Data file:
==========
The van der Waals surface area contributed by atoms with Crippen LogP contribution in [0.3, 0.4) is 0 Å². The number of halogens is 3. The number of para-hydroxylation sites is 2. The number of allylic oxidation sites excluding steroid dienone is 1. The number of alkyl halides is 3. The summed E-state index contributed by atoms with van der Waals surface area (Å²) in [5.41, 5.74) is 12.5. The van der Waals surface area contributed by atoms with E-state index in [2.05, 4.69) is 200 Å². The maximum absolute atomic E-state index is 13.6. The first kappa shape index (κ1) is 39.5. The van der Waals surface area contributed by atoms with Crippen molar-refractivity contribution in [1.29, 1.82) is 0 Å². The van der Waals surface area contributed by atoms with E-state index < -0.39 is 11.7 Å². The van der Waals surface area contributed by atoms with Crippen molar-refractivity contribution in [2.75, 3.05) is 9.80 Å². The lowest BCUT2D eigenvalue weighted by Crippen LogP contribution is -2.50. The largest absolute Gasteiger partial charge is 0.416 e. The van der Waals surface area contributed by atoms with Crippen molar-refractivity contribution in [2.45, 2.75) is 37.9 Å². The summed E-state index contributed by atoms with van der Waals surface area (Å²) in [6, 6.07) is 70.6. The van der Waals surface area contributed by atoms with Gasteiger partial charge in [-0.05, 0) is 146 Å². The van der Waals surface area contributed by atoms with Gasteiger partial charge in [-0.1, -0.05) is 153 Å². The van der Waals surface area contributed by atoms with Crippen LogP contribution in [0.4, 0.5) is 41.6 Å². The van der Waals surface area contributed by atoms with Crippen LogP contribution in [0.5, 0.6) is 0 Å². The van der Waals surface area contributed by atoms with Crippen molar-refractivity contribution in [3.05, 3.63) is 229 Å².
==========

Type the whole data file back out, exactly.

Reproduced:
The van der Waals surface area contributed by atoms with Crippen LogP contribution in [0.3, 0.4) is 0 Å². The number of halogens is 3. The number of para-hydroxylation sites is 2. The number of allylic oxidation sites excluding steroid dienone is 1. The number of alkyl halides is 3. The summed E-state index contributed by atoms with van der Waals surface area (Å²) in [5.41, 5.74) is 12.5. The van der Waals surface area contributed by atoms with E-state index in [2.05, 4.69) is 200 Å². The maximum absolute atomic E-state index is 13.6. The first kappa shape index (κ1) is 39.5. The van der Waals surface area contributed by atoms with Crippen molar-refractivity contribution in [1.29, 1.82) is 0 Å². The van der Waals surface area contributed by atoms with E-state index < -0.39 is 11.7 Å². The van der Waals surface area contributed by atoms with Crippen molar-refractivity contribution in [2.75, 3.05) is 9.80 Å². The lowest BCUT2D eigenvalue weighted by Crippen LogP contribution is -2.50. The largest absolute Gasteiger partial charge is 0.416 e. The van der Waals surface area contributed by atoms with Crippen molar-refractivity contribution in [2.45, 2.75) is 37.9 Å². The summed E-state index contributed by atoms with van der Waals surface area (Å²) in [6, 6.07) is 70.6. The van der Waals surface area contributed by atoms with Gasteiger partial charge in [-0.05, 0) is 146 Å². The van der Waals surface area contributed by atoms with Gasteiger partial charge in [-0.1, -0.05) is 153 Å². The van der Waals surface area contributed by atoms with Crippen LogP contribution in [0.4, 0.5) is 41.6 Å². The van der Waals surface area contributed by atoms with Crippen LogP contribution in [0.5, 0.6) is 0 Å². The van der Waals surface area contributed by atoms with Crippen molar-refractivity contribution in [3.05, 3.63) is 229 Å².